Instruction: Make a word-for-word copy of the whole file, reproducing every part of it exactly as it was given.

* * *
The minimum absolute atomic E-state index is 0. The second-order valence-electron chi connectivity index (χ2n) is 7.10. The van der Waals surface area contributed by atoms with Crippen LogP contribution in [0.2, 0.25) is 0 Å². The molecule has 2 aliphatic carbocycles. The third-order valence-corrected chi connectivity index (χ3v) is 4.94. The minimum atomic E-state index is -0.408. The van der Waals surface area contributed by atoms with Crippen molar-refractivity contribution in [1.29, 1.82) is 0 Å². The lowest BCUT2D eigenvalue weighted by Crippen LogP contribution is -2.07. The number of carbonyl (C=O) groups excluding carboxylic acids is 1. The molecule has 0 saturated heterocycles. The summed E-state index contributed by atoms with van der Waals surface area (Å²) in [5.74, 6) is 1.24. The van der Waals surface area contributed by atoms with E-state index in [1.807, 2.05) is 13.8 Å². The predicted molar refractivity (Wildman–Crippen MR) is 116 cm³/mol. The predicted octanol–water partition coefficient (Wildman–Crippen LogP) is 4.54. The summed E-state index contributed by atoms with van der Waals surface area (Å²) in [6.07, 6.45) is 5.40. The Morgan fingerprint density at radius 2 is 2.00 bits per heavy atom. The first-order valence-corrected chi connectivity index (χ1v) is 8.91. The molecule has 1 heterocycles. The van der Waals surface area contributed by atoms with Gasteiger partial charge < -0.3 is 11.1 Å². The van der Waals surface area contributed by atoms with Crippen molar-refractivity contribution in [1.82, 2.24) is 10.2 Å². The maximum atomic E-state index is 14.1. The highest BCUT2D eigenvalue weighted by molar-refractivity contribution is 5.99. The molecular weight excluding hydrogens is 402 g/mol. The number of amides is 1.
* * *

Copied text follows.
The minimum absolute atomic E-state index is 0. The second-order valence-electron chi connectivity index (χ2n) is 7.10. The van der Waals surface area contributed by atoms with Crippen LogP contribution in [0.2, 0.25) is 0 Å². The molecule has 2 aliphatic carbocycles. The third-order valence-corrected chi connectivity index (χ3v) is 4.94. The minimum atomic E-state index is -0.408. The van der Waals surface area contributed by atoms with Crippen molar-refractivity contribution in [1.29, 1.82) is 0 Å². The lowest BCUT2D eigenvalue weighted by Crippen LogP contribution is -2.07. The number of carbonyl (C=O) groups excluding carboxylic acids is 1. The molecule has 0 saturated heterocycles. The summed E-state index contributed by atoms with van der Waals surface area (Å²) in [5.74, 6) is 1.24. The van der Waals surface area contributed by atoms with E-state index in [1.807, 2.05) is 13.8 Å². The predicted molar refractivity (Wildman–Crippen MR) is 116 cm³/mol. The predicted octanol–water partition coefficient (Wildman–Crippen LogP) is 4.54. The summed E-state index contributed by atoms with van der Waals surface area (Å²) in [6.07, 6.45) is 5.40. The Morgan fingerprint density at radius 2 is 2.00 bits per heavy atom. The first-order valence-corrected chi connectivity index (χ1v) is 8.91. The molecule has 1 heterocycles. The van der Waals surface area contributed by atoms with Gasteiger partial charge < -0.3 is 11.1 Å². The van der Waals surface area contributed by atoms with Crippen molar-refractivity contribution in [1.82, 2.24) is 10.2 Å². The maximum atomic E-state index is 14.1. The highest BCUT2D eigenvalue weighted by molar-refractivity contribution is 5.99. The molecular weight excluding hydrogens is 402 g/mol. The number of amides is 1.